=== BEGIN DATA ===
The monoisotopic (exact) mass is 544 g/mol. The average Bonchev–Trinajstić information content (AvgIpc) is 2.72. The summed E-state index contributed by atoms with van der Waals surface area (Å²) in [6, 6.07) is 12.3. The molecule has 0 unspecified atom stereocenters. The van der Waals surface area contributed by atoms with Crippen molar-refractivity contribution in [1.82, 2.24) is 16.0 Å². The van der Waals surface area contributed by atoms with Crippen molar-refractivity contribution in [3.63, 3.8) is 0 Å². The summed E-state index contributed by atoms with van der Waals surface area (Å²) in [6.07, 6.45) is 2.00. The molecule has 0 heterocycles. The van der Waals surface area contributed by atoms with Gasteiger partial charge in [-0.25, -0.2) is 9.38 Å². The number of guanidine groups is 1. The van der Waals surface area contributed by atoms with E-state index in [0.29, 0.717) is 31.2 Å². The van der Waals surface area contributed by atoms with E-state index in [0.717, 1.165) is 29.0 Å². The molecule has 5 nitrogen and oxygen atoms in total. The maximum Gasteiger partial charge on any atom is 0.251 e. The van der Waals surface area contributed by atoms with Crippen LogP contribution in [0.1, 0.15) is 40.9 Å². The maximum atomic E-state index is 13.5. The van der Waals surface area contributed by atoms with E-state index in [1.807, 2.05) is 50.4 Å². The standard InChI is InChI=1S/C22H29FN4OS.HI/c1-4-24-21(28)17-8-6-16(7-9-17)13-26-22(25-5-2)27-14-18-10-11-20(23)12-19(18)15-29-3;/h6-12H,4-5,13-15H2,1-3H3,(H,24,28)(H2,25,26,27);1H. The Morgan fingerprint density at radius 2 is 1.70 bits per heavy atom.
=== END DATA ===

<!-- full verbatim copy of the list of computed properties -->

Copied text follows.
The monoisotopic (exact) mass is 544 g/mol. The average Bonchev–Trinajstić information content (AvgIpc) is 2.72. The summed E-state index contributed by atoms with van der Waals surface area (Å²) in [6, 6.07) is 12.3. The molecule has 0 unspecified atom stereocenters. The van der Waals surface area contributed by atoms with Crippen molar-refractivity contribution in [1.82, 2.24) is 16.0 Å². The van der Waals surface area contributed by atoms with Crippen molar-refractivity contribution in [3.63, 3.8) is 0 Å². The summed E-state index contributed by atoms with van der Waals surface area (Å²) in [6.07, 6.45) is 2.00. The molecule has 0 heterocycles. The van der Waals surface area contributed by atoms with Gasteiger partial charge in [-0.25, -0.2) is 9.38 Å². The number of guanidine groups is 1. The van der Waals surface area contributed by atoms with E-state index in [0.29, 0.717) is 31.2 Å². The van der Waals surface area contributed by atoms with E-state index in [0.717, 1.165) is 29.0 Å². The molecule has 5 nitrogen and oxygen atoms in total. The maximum Gasteiger partial charge on any atom is 0.251 e. The van der Waals surface area contributed by atoms with Crippen LogP contribution in [0.1, 0.15) is 40.9 Å². The maximum atomic E-state index is 13.5. The van der Waals surface area contributed by atoms with E-state index in [1.807, 2.05) is 50.4 Å². The standard InChI is InChI=1S/C22H29FN4OS.HI/c1-4-24-21(28)17-8-6-16(7-9-17)13-26-22(25-5-2)27-14-18-10-11-20(23)12-19(18)15-29-3;/h6-12H,4-5,13-15H2,1-3H3,(H,24,28)(H2,25,26,27);1H. The Morgan fingerprint density at radius 2 is 1.70 bits per heavy atom.